It was my first time at the Red Hat User Group in Minneapolis — as well as the Surly Brewing Company where the event was held. Not having been there before, I did not realize the size of the facility and was impressed by its imposing structure along with the name in full capitals outside the building. I could see the TCF Stadium and the Surly Brewing Company signs bright and clear on a beautiful day in Minneapolis. As I entered the facility, I could feel the aura of innovation at play — as mentioned on their site, “it is an environment where beer harmonizes with food to empower trailblazing pairings.” I began to perceive striking similarities between concepts and mindsets germane to the world’s best Open Source company to work for and the Surly Brewing company. Perhaps, it is with good reason that the Red Hat User Group events in Minneapolis have been held at this venue for about 3 years now. Join me in a toast to the Red Hat User Group session as well as Red Hat associate Marc Skinner who has been coordinating these sessions with intriguing topics for some time now. Topics that bring forth innovative ideas through the collaboration that happens between the open source enthusiasts who attend these sessions with an open mind. A venue where innovation is on the menu.
Skinner is the Executive Chef of sorts for these Red Hat user group events in Minneapolis. Surly’s Executive Chef Jorge Guzman and his chef de cuisine develop an elevated and ambitious dining menu that changes frequently and challenges diners’ tastes. Skinner is no different. He basically puts together a compelling “menu” of topics that pair up fascinating intersections: cloud and security, analytics and IoT, development and operations — just like Guzman brings together pairings of flavor profiles of both food and beer.
I came to this event to have intriguing discussions about microservices and landed up taking a minor digression into microbreweries. Not being a beer drinker myself, I was fascinated by that term and learned a new term, microbrewery. As mentioned here, it is a brewery that produces small amounts of beer, typically much smaller than large-scale corporate breweries, and is independently owned. Such breweries are generally characterized by their emphasis on quality, flavor and brewing technique. I also learnt that Surly Brewing Company is one such microbrewery! Why am I not surprised that its general characterization is fascinating similar to microservices. Pair down the definition and you can almost equate it to the concept of microservices. Hello, Red Hat!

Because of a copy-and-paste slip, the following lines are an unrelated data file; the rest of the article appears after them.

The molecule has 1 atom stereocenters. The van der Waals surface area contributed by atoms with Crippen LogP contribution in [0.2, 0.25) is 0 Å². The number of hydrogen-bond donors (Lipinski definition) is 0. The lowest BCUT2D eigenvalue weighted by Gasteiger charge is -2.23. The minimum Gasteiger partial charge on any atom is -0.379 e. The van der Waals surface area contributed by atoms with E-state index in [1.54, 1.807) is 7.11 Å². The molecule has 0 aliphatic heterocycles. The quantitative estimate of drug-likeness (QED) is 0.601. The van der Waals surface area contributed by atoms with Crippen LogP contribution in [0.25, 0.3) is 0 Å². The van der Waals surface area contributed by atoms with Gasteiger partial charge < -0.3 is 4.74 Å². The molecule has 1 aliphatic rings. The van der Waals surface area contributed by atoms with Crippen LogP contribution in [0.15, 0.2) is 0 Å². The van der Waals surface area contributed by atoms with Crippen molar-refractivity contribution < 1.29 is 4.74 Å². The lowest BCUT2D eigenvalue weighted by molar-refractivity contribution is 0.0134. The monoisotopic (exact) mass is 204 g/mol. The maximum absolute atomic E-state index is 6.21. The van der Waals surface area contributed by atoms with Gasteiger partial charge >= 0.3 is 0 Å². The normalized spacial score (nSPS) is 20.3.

I walked around the Surly Brewing Company and experienced what is mentioned on their website. “The restaurant’s minimalistic aesthetic features cedar wood accents on the walls with black walnut tables to create a graceful yet casual space with a non-pretentious atmosphere. We’re trying to take things to the next level but there’s no need for suits and ties, folks.” To me, this defines the culture of this enterprise. An open culture very similar to the one embraced by Red Hat that values careers of achievement and not advancement.
Containers matter when it comes to microservices.
The underlying technologies that enable the containers as well as the platform on which they are provisioned all go towards making it a reliable, secure, enterprise-grade solution. Just like the Surly Brewing Company. The environment that hosts these Red Hat Group event makes it a wholesome experience for the attendees (yours truly for sure). Thus, it is not just the intriguing concepts shared by Red Hat associates and customers at these events but also the venue where these events are hosted that makes it an environment primed for innovation.
Venues matter when it comes to such events.
As far as Skinner goes, I really don’t know about his actual culinary skills. But, I would certainly be glad to speculate on that with you over some innovative food at the Surly Brewing Company, next time you are at the event. And I also look forward to a good conversation on microservices
Can’t contain my excitement!